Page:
In commercial transactions, the parties often agree on high liquidated damages
The question is, as long as the
Article 585 of the “Civil Code”
Then, how to judge “the agreed liquidated damages are excessively higher than the losses caused”?
Article 29 of “Interpretation of the Supreme People’s Court on Several Issues Concerning the Application of the Contract Law of the People’s Republic of China (2)” (Expired) stipulates that if the agreed liquidated damages exceed 30% of the losses, it can generally be determined as “excessively higher than the damage caused”. Article 11 of the “Minutes of the National Courts’ Work Conference on Implementing the Civil Code” (Fa  No. 94) holds the same provisions. Therefore, in practice, many parties have set the liquidated damages at 30% of the contract amount for a long time.
However, in many cases, such conventions may not be supported.
According to the “Understanding and Application of the Contracts Chapter of the Civil Code”, a court shall determine whether the liquidated damages are too high based on 3 steps, (1) to determine the basic standards of the liquidated damages based on the performance of the contract and the actual losses; (2) in consideration of several factors, such as the degree of fault of the parties, the expected interests, whether the parties are commercial subjects, whether the negotiating ability of the parties is equal, whether the standard contract terms are applicable and so on; and (3) to finally determine from the perspective of the principle of fairness and good faith. For some special circumstances, such as during the new crown epidemic period, the court would also take the impact of the epidemic on contract performance as a factor (See (2021) Hu 0114 Min Chu No. 11430).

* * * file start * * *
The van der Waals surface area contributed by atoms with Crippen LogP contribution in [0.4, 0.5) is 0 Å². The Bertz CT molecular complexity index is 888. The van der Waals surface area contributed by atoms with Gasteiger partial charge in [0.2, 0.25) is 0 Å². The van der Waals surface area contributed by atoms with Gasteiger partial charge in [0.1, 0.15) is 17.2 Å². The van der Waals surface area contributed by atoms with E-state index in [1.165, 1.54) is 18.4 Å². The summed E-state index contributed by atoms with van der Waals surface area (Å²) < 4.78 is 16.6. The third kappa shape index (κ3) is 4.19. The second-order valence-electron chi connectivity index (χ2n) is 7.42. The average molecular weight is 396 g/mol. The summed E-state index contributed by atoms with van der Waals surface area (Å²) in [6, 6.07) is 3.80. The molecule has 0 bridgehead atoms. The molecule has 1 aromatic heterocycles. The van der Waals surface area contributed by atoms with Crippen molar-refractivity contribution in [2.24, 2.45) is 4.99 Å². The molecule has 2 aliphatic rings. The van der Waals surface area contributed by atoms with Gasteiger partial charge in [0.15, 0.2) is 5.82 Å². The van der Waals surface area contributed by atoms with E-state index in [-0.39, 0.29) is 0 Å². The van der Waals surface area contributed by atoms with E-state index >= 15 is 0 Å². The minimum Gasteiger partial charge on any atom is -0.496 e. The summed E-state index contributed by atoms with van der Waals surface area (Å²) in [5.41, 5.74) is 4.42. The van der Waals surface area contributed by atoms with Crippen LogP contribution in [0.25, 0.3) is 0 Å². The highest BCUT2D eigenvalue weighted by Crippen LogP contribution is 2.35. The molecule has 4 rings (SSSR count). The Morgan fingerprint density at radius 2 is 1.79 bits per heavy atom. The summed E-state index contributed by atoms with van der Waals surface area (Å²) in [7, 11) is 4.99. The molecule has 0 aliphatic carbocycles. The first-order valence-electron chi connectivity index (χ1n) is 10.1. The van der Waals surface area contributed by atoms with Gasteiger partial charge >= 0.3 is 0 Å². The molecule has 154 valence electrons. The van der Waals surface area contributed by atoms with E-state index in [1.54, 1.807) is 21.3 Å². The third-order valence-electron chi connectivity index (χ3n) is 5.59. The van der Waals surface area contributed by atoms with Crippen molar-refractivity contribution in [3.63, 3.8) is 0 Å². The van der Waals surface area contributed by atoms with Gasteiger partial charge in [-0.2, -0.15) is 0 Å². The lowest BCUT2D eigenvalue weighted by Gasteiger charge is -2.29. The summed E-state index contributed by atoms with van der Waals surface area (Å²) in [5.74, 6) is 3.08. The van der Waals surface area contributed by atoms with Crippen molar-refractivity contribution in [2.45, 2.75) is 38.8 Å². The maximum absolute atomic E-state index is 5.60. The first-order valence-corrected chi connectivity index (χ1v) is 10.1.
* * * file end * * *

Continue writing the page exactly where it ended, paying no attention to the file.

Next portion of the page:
For enterprises, the above description may be too abstract and difficult to be understood. Take the case in the beginning for example (refer to (2021) Hu 73 Min Zhong No. 632), the Shanghai Intellectual Property Court ruled that the liquidated damages of RMB10.8 million were too high and were reduced to RMB3.6 million. The court pointed out that in this case, the following facts should be taken into account when calculating the specific amount of liquidated damages: (1) the defendant failed to prove the liquidated damages were too high, and the plaintiff also failed to prove the amount of actual loss or loss of expected benefits due to the defendant’s breach of contract; (2) both parties had changed the royalty fee in the‘Supplementary Agreement 1’, but the payment term, payment ratio and payment terms of each installment shall be subject to the original agreement. According to Article 12.1 of the original agreement, any party that violates the obligations stipulated in this agreement shall be deemed to be in breach of contract, unless there are explicit terms and conditions, it shall pay liquidated damages amount to 10% of the total royalty fee; and (3) the plaintiff failed to prove that the defendant was malicious;
In addition, when the party obliged to pay the money defaults, in practice, some courts will use the LPR (the loan market quoted interest rate announced by the National Interbank Funding Center) as a reference benchmark to determine whether the liquidated